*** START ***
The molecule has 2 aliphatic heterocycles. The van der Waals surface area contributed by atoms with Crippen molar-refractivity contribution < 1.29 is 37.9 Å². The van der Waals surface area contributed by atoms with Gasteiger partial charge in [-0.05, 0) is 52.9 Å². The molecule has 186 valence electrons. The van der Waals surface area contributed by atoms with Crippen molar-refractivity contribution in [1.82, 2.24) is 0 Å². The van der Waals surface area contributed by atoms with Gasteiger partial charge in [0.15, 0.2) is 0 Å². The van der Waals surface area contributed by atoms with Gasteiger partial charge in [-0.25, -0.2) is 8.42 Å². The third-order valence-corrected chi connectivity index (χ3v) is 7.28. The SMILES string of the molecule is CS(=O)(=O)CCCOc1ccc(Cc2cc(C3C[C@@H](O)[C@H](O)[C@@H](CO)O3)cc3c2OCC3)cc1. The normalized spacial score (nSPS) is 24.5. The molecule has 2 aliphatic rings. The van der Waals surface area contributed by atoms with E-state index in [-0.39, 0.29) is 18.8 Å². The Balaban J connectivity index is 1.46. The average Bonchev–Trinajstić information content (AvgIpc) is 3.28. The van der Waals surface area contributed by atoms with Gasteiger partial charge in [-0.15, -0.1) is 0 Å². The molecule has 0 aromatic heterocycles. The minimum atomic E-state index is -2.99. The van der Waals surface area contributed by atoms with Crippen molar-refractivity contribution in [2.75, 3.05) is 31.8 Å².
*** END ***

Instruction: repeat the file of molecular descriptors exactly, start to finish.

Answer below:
The molecule has 2 aliphatic heterocycles. The van der Waals surface area contributed by atoms with Crippen molar-refractivity contribution < 1.29 is 37.9 Å². The van der Waals surface area contributed by atoms with Gasteiger partial charge in [-0.05, 0) is 52.9 Å². The molecule has 186 valence electrons. The van der Waals surface area contributed by atoms with Crippen molar-refractivity contribution in [1.82, 2.24) is 0 Å². The van der Waals surface area contributed by atoms with Gasteiger partial charge in [0.15, 0.2) is 0 Å². The van der Waals surface area contributed by atoms with Gasteiger partial charge in [-0.25, -0.2) is 8.42 Å². The third-order valence-corrected chi connectivity index (χ3v) is 7.28. The SMILES string of the molecule is CS(=O)(=O)CCCOc1ccc(Cc2cc(C3C[C@@H](O)[C@H](O)[C@@H](CO)O3)cc3c2OCC3)cc1. The normalized spacial score (nSPS) is 24.5. The molecule has 2 aliphatic rings. The van der Waals surface area contributed by atoms with E-state index in [-0.39, 0.29) is 18.8 Å². The Balaban J connectivity index is 1.46. The average Bonchev–Trinajstić information content (AvgIpc) is 3.28. The van der Waals surface area contributed by atoms with Gasteiger partial charge in [-0.15, -0.1) is 0 Å². The molecule has 0 aromatic heterocycles. The minimum atomic E-state index is -2.99. The van der Waals surface area contributed by atoms with Crippen molar-refractivity contribution in [2.75, 3.05) is 31.8 Å².